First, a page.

Sunday, October 27, 2013

Our Pinteresting Project!

The fifth grade students proved to be the perfect group for my "Pinteresting" Dot Day project! I featured the pin that inspired our work in our display cabinet with the finished projects.

I can craft that!: The Craziest Art You Could Make
Our Pinspiration

And here is how we did it using colored construction paper cut into 1-inch strips, glue sticks, extra colored paper, 9x12-inch hardboard panels, and lots of ModPodge! The students worked in groups of 4-5 students, so it was a great exercise in collaboration and teamwork as well as creativity.

And here are some of the results!

These projects are getting rave reviews in the display case across from the main office of the school!

Monday, October 21, 2013

Dot Day Zentangles

This project took a little longer to complete than I had originally planned, but I love the way it turned out! I like to begin the seventh grade year with a unit about Zentangles. Every year is a little different, but for the most part, this meditative drawing activity makes for a calm, focused art period on Friday afternoons, which is when I see my seventh grade students. This year, after the traditional four-inch square Zentangles were completed, I pulled out a box of old CDs and DVDs (courtesy of our computer lab) and we made Dot Day Zentangles.

First, the students created a round Zentangle, the same size as the CD or DVD.
A simplified version of the Zentangle was then drawn on the shiny side
of the disk using colored permanent markers.
We used Mod Podge to glue the paper to the disk.
A white twist tie was sandwiched between the layers for hanging the finished work.
The students also had the option of glazing the paper with the Mod Podge
to create a shiny surface and protect the paper drawing.
Now that most of the projects are finished, the last step will be using fishing line to hang the pieces in the window to catch and reflect the sunlight. Should be quite lovely!

Sunday, October 6, 2013

MUSE Machine...bringing the arts to schools!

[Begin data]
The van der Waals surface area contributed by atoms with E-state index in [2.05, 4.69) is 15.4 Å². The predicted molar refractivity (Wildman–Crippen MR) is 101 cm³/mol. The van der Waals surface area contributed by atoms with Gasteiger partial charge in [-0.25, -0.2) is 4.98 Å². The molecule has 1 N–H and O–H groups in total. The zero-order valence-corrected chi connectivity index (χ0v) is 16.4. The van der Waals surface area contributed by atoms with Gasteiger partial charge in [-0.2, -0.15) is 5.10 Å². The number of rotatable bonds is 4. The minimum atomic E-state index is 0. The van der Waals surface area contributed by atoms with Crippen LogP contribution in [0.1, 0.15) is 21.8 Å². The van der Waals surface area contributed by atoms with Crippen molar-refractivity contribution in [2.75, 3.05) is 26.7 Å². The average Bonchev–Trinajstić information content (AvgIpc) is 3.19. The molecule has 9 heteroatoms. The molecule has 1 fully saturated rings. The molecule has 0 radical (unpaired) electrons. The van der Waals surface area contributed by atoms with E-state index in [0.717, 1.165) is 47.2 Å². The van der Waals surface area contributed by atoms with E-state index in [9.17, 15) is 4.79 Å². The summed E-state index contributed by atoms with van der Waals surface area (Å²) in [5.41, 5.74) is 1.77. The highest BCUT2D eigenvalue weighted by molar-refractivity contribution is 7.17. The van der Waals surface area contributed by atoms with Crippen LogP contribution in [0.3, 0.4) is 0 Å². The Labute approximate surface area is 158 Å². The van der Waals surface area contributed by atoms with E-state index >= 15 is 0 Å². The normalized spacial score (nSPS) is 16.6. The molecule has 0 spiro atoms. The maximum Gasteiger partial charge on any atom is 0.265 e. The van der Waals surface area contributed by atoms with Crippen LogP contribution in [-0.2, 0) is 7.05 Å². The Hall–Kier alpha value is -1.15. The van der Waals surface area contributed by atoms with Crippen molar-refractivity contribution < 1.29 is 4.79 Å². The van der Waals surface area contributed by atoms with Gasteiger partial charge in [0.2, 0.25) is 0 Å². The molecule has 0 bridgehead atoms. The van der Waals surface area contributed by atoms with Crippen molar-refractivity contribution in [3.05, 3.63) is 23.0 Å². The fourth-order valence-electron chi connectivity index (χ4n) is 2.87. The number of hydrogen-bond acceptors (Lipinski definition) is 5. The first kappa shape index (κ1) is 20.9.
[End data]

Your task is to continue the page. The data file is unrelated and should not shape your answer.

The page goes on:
Our new year with MUSE Machine got off to a fantastic start with a special workshop in mid-September to welcome our new sixth grade class and introduce them to the MUSE Machine secondary program.

What is this MUSE Machine?

Just one of the most amazing arts organizations anywhere...and it's in Dayton, Ohio!

Our music teacher and I have been secondary level (grades 6-12) club advisors for the past five years. Through this organization, we have met and worked with some of the most creative and talented visual and performing artists you could ever hope to meet. But even more important, our students have been enriched by these artists through in-school performances, artist residencies, and field trips to arts venues.

"So You Think You Can't Dance?" proved to be a high-energy hour with choreographer Lula Elzy (Lula Elzy Dance Theatre of New Orleans) and actor and Wright State University musical theatre director, Joe Deer, two of MUSE Machine's arts partners. They challenged our returning seventh and eighth grade MUSE Club members and the entire sixth grade class to put on their "dancing shoes" and prove that middle school students CAN dance!

Everyone had a great time, including myself, my fellow Muse Machine advisor, Sherri (music teacher), and all four sixth grade teachers.

Later in the month, our full season of Muse Machine in-school performances opened with a performance of "Historical!" by The Human Race Theatre Company, one of Dayton's many awesome performing arts organizations. Scott Stoney, resident artist with Human Race and script writer for "Historical", and four young actors took the students on a journey through critical events in American history using the musical, an all-American art form, as their vehicle.

Songs included "But, Mr. Adams" from 1776, a heart-felt medley from The Civil War that included "Judgment Day" and "Tell My Father", and a humorous rendition of "Thank You, Herbert Hoover" from Annie.  The 40-minute performance ended with a moving rendition of "The Gun Song" from Assassins, a very timely commentary on today's culture and gun violence. After the performance, the actors and Mr. Stoney conducted an informative Q & A session for the students before everyone headed back to prepare for dismissal.

We'll be looking forward to November 5, the date of our next MUSE Machine in-school performance!